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HOTS (higher order thinking skills) questions have been excluded this year reports Krishna Deo Pandey

education Updated: Feb 16, 2011 09:15 IST
Krishna Deo Pandey

So, are you are ready for the Board exams? Have you solved the new CBSE physics sample papers? Did you notice the new format of the question paper? If you haven’t, I’ll tell you what it’s all about.

In the new physics question paper the HOTS (higher order thinking skills) questions have been excluded. There are no other changes in the rest of the paper.

There will be a 15-mark weightage for numericals, adding up to just 15% of the total — that is 10.5 difficult questions. So, this year you will have a fair chance to achieve your set score.

Follow up on these last-minute tips and build on your confidence for the exams:
. Read the questions carefully, not just once but at least twice and underline the catchwords to make sure you have understood the question. Remember, you just
have 15 minutes to read the paper. Use that time judiciously.
. Pay attention to the words like AC, DC, resistance, reactance, impedence, conductance, inductance, conductivity, resistivity, potential, potential difference,
potential gradient, specific resistance/conductance, electric/magnetic field, galvanometer, ammeter, voltmeter, solenoid/toroid, reflection/refraction, real/virtual,
along/across, converging/ diverging, convex/concave, myopia/hyperopia/presbyopia, fringe width/angular width, lens/lens maker’s formula, coherent/incoherent,
telescope/microscope, resolving power/limit, polarised/ unpolarised/partially polarised, atomic/mass number, amplifier/rectifier, space/sky wave, fusion/fission,
band/bond, finite/infinite, horizontal/vertical etc. These affect the final answer in different ways.
. Before you start writing an answer correctly, mention the question number in the answer sheet.
. While describing any device do mention whether it is a machine, instrument, arrangement or device for a particular purpose. Note that Van de Graaff
generator, cyclotron and AC generator are machines, gold-leaf electroscope galvanometer, voltmeter, potentiometer are electrical instruments. Telescope,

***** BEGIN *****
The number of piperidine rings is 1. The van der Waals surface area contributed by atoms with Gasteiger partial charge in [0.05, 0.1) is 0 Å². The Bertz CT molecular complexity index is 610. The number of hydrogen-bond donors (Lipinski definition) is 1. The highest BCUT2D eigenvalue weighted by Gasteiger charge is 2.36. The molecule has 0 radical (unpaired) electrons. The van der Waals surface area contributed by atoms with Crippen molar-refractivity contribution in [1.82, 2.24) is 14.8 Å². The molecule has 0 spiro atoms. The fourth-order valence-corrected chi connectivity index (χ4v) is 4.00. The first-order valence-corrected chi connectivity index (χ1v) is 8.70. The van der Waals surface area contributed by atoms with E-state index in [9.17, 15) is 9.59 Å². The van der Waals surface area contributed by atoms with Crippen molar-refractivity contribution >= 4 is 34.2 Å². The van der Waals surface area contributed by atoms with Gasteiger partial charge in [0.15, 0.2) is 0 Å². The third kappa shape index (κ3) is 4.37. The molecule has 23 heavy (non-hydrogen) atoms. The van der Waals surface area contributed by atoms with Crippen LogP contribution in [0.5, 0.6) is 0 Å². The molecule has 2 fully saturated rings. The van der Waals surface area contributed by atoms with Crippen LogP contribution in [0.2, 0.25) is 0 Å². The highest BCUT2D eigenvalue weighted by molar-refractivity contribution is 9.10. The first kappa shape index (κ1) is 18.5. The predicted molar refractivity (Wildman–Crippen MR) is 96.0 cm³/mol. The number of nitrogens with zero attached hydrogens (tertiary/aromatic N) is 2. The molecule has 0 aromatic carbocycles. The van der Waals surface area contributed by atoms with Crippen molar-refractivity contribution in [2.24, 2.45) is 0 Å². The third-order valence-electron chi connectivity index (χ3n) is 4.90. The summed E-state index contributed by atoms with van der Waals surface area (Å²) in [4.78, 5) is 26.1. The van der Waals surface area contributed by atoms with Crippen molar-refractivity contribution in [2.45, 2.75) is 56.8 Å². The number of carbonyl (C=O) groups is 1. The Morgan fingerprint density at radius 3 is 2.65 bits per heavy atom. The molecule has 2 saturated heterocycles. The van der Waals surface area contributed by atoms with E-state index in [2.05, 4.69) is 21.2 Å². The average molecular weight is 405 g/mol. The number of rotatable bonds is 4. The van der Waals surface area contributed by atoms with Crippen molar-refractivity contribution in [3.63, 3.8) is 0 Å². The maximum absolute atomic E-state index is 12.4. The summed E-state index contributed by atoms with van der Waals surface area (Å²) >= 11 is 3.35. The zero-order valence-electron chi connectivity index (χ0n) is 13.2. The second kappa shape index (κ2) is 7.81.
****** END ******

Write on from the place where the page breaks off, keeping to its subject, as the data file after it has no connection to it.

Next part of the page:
microscope (reflecting/refracting) are optical instruments and capacitor, meter bridge, transformer, rectifier, amplifier, oscillator are devices for various other
. Whenever required, give a ‘schematic line diagram’ only if you know enough to label it properly. Avoid 3D and unnecessary shading of diagrams. Use an HB
pencil so that you can easily erase and correct it as well as to maintain neatness.
. Always remember to put in arrows correctly while drawing electric/magnetic lines of force, ray diagrams in optics, phasors and electrical circuits.
. Show dotted or full lines for real and virtual images/rays.
. Be careful about the symbols and signs like A: mass number, Z: atomic number, BE: binding energy, L: self inductance, M: mutual inductance etc.
. It’s better to remember and use vector forms of formulae in order to solve problems.
. Do write the relevant formula used as it sometimes carries more weightage than the calculation itself.
. Don’t miss to write correct unit(s) for the physical quantity in the final answer of numericals. There is a penalty for missing/ incorrect units.
. Maintain the small/capital letter sequence correctly while writing SI units. Cm is not the same as cm. The former denotes coulomb metre (electric dipole
moment) the latter is centimeter (non-SI unit for length). Similarly, Nm is not nM or nm.
. In short-answer type questions asking for two features, if you write more than two, the first two options will be evaluated hence always write your best guesses
first in case of doubt.
. Never jump/miss steps. There are marks for steps.
. If you have reattempted or attempted an extra question do not forget to cancel the one you think is not satisfactory otherwise the question attempted first will be
evaluated and you will lose marks.
. Save at least 15 minutes for revision and necessary corrections.

Write correct, write to the point, write smart and be a winner. All the best.
The writer is PGT (physics) and can be contacted at